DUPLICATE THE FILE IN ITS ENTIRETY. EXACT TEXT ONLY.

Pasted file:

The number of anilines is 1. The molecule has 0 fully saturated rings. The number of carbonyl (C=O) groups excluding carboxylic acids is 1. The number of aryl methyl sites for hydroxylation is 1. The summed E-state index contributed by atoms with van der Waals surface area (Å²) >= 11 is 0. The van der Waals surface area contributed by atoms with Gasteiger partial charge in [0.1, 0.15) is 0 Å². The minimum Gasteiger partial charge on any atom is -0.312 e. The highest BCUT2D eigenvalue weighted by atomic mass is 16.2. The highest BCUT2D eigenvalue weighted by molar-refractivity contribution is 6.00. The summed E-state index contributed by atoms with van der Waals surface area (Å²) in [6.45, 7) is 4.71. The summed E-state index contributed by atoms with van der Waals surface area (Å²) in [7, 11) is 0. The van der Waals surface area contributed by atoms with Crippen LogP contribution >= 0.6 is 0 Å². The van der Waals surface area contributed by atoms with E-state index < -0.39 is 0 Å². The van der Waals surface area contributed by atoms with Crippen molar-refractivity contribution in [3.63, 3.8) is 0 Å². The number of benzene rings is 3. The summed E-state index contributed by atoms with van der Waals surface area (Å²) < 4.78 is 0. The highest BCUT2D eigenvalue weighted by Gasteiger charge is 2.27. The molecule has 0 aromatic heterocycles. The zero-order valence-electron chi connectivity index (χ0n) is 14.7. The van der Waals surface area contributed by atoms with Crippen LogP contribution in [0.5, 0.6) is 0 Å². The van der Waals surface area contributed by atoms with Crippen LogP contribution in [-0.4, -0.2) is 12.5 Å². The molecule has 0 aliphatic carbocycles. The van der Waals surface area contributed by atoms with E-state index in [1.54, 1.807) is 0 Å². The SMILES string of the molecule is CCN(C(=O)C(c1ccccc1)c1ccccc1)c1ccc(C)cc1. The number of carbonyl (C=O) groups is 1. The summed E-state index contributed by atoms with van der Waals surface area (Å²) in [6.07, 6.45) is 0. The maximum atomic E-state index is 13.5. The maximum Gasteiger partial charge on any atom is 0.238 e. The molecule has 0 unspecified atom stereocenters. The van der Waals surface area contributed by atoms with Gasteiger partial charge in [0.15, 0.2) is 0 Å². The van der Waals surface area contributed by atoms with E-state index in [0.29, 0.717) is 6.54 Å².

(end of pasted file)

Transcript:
The number of anilines is 1. The molecule has 0 fully saturated rings. The number of carbonyl (C=O) groups excluding carboxylic acids is 1. The number of aryl methyl sites for hydroxylation is 1. The summed E-state index contributed by atoms with van der Waals surface area (Å²) >= 11 is 0. The van der Waals surface area contributed by atoms with Gasteiger partial charge in [0.1, 0.15) is 0 Å². The minimum Gasteiger partial charge on any atom is -0.312 e. The highest BCUT2D eigenvalue weighted by atomic mass is 16.2. The highest BCUT2D eigenvalue weighted by molar-refractivity contribution is 6.00. The summed E-state index contributed by atoms with van der Waals surface area (Å²) in [6.45, 7) is 4.71. The summed E-state index contributed by atoms with van der Waals surface area (Å²) in [7, 11) is 0. The van der Waals surface area contributed by atoms with Crippen LogP contribution >= 0.6 is 0 Å². The van der Waals surface area contributed by atoms with E-state index < -0.39 is 0 Å². The van der Waals surface area contributed by atoms with Crippen molar-refractivity contribution in [3.63, 3.8) is 0 Å². The number of benzene rings is 3. The summed E-state index contributed by atoms with van der Waals surface area (Å²) < 4.78 is 0. The highest BCUT2D eigenvalue weighted by Gasteiger charge is 2.27. The molecule has 0 aromatic heterocycles. The zero-order valence-electron chi connectivity index (χ0n) is 14.7. The van der Waals surface area contributed by atoms with Crippen LogP contribution in [0.5, 0.6) is 0 Å². The van der Waals surface area contributed by atoms with Crippen LogP contribution in [-0.4, -0.2) is 12.5 Å². The molecule has 0 aliphatic carbocycles. The van der Waals surface area contributed by atoms with E-state index in [1.54, 1.807) is 0 Å². The SMILES string of the molecule is CCN(C(=O)C(c1ccccc1)c1ccccc1)c1ccc(C)cc1. The number of carbonyl (C=O) groups is 1. The summed E-state index contributed by atoms with van der Waals surface area (Å²) in [6.07, 6.45) is 0. The maximum atomic E-state index is 13.5. The maximum Gasteiger partial charge on any atom is 0.238 e. The molecule has 0 unspecified atom stereocenters. The van der Waals surface area contributed by atoms with Gasteiger partial charge in [0.15, 0.2) is 0 Å². The van der Waals surface area contributed by atoms with E-state index in [0.29, 0.717) is 6.54 Å².